• $7.5 million to kick-start the development of the Oakajee Strategic Industrial Area and a renewable hydrogen hub;
  • an additional $4 million to bolster the Renewable Hydrogen Unit within the WA Department of Jobs, Tourism, Science and Innovation; and
  • $900,000 committed towards three industry-led feasibility studies.

Victoria

The Victorian Renewable Hydrogen Industry Development Plan sets out a blueprint to capitalise on renewable hydrogen's economic opportunity. The plan focuses on five key areas:

  • create long-term jobs through new career pathways and skills clusters;
  • enable the export of renewable energy;
  • drive innovation;
  • build skills and capacity in renewable hydrogen; and
  • reduce GHG gas emissions across the industrial, energy and transport sectors.

As part of the plan, the Victorian Government has committed $10 million to accelerate Victoria's hydrogen industry.

South Australia

South Australia also released its Hydrogen Action Plan in late September 2019, and committed $1.25 million towards a landmark study to identify optimal locations for renewable hydrogen production and export infrastructure. South Australia has also allocated $4.9 million through its Renewable Technology Fund towards the Australian Gas Network's demonstration project, 'Hydrogen Park South Australia', as well as $10 million to renewable hydrogen through its Renewable Hydrogen Fund to encourage private sector investment.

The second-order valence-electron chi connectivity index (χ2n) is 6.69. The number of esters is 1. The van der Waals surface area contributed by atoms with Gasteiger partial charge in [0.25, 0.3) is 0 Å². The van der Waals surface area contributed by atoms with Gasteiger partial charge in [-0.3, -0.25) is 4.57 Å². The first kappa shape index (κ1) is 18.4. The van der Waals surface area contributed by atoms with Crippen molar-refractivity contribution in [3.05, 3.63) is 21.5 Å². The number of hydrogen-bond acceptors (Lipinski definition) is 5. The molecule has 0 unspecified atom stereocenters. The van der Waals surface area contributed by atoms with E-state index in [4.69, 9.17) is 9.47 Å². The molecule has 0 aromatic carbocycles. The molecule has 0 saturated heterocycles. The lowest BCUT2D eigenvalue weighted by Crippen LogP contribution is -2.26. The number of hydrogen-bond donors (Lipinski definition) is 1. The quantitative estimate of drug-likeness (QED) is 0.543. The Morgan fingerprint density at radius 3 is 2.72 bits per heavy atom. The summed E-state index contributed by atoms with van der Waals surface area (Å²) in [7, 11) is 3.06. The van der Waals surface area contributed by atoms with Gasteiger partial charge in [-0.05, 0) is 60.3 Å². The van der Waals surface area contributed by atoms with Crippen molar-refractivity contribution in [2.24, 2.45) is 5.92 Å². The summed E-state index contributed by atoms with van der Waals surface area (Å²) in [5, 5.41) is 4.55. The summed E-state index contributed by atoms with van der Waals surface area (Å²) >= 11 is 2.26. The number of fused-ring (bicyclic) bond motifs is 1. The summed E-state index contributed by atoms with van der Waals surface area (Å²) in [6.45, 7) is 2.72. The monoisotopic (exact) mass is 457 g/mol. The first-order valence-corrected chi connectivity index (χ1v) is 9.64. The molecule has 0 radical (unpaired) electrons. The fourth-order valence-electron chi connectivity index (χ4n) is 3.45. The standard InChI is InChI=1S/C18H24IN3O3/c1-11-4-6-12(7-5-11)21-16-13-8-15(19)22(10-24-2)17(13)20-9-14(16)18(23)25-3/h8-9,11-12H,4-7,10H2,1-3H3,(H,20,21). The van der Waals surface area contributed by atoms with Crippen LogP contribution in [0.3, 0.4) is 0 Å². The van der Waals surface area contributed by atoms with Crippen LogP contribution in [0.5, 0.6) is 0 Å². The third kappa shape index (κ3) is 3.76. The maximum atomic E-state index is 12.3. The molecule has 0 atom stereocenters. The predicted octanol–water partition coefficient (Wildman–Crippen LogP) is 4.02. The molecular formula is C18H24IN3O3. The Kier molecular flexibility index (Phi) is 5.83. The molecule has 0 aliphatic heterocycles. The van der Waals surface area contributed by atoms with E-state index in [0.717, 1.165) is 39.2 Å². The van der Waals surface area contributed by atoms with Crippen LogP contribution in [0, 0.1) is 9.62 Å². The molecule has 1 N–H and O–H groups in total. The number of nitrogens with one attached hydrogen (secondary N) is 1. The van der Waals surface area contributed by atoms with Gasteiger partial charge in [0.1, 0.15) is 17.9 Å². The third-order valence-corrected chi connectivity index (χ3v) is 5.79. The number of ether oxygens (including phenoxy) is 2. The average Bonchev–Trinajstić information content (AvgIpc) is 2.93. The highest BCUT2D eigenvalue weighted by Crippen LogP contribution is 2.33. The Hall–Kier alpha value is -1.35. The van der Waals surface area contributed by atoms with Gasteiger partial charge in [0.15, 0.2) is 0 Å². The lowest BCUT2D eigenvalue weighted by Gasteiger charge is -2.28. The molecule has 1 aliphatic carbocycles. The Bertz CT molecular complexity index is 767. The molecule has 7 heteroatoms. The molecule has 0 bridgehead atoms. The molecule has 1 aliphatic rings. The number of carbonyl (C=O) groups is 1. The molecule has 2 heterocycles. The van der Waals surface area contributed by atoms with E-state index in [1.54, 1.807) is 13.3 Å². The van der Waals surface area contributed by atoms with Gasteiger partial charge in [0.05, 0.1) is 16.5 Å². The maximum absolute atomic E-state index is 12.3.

The Hydrogen Action Plan sets out 20 actions across five key areas to help scale up renewable hydrogen production for export and domestic consumptions. These five key areas are:

  • facilitating investments in hydrogen infrastructure;
  • establishing a world class regulatory framework;
  • deepening trade relationships and supply capabilities;
  • fostering innovation and workforce development;
  • integrating hydrogen into the energy system.

In South Australia's Hydrogen Export Prospectus, published in October 2020, the government promotes South Australia as a world class hydrogen supplier, highlights the advantages of investing in South Australia and lists four potential export supply chains - three for green hydrogen (Port Bonython, Cape Hardy/Port Spencer and Port Adelaide) and one for blue hydrogen (also in Port Bonython).

Tasmania

The Tasmanian Renewable Hydrogen Action Plan, published in March 2020, sets out a vision for Tasmania to become a world-leader in large-scale renewable hydrogen production and supply for export and domestic use from 2030.

The plan includes analysis by Hydro Tasmania that indicates that Tasmania renewable hydrogen production could be up to 15 per cent cheaper than on mainland Australia (from the power grid) and up to 30 per cent lower than from dedicated off-grid variable renewables.

The plan is supported by four key pillars:

  • exploring the opportunities for using locally produced renewable hydrogen in Tasmania and for export;